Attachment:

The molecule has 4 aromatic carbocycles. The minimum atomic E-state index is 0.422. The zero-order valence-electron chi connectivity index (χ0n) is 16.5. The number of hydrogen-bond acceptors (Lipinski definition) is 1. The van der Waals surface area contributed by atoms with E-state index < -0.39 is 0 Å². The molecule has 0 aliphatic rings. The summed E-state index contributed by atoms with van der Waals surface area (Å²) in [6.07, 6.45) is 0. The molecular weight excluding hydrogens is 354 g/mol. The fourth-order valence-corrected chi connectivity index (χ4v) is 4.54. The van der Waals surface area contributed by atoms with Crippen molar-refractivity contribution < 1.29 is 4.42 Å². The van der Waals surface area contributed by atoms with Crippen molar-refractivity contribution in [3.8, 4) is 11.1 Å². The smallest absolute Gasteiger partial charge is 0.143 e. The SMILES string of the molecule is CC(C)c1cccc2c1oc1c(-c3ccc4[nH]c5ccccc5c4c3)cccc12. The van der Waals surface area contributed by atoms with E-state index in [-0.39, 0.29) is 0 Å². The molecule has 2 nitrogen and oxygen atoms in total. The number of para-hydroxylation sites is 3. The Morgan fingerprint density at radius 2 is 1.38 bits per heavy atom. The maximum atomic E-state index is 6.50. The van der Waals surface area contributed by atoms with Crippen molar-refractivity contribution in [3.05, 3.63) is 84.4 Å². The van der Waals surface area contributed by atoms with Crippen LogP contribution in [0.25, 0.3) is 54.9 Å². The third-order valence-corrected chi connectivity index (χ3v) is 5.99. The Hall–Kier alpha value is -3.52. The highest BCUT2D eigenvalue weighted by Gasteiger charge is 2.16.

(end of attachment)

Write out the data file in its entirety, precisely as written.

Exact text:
The molecule has 4 aromatic carbocycles. The minimum atomic E-state index is 0.422. The zero-order valence-electron chi connectivity index (χ0n) is 16.5. The number of hydrogen-bond acceptors (Lipinski definition) is 1. The van der Waals surface area contributed by atoms with E-state index < -0.39 is 0 Å². The molecule has 0 aliphatic rings. The summed E-state index contributed by atoms with van der Waals surface area (Å²) in [6.07, 6.45) is 0. The molecular weight excluding hydrogens is 354 g/mol. The fourth-order valence-corrected chi connectivity index (χ4v) is 4.54. The van der Waals surface area contributed by atoms with Crippen molar-refractivity contribution < 1.29 is 4.42 Å². The van der Waals surface area contributed by atoms with Crippen molar-refractivity contribution in [3.8, 4) is 11.1 Å². The smallest absolute Gasteiger partial charge is 0.143 e. The SMILES string of the molecule is CC(C)c1cccc2c1oc1c(-c3ccc4[nH]c5ccccc5c4c3)cccc12. The van der Waals surface area contributed by atoms with E-state index in [-0.39, 0.29) is 0 Å². The molecule has 2 nitrogen and oxygen atoms in total. The number of para-hydroxylation sites is 3. The Morgan fingerprint density at radius 2 is 1.38 bits per heavy atom. The maximum atomic E-state index is 6.50. The van der Waals surface area contributed by atoms with Crippen molar-refractivity contribution in [3.05, 3.63) is 84.4 Å². The van der Waals surface area contributed by atoms with Crippen LogP contribution in [0.25, 0.3) is 54.9 Å². The third-order valence-corrected chi connectivity index (χ3v) is 5.99. The Hall–Kier alpha value is -3.52. The highest BCUT2D eigenvalue weighted by Gasteiger charge is 2.16.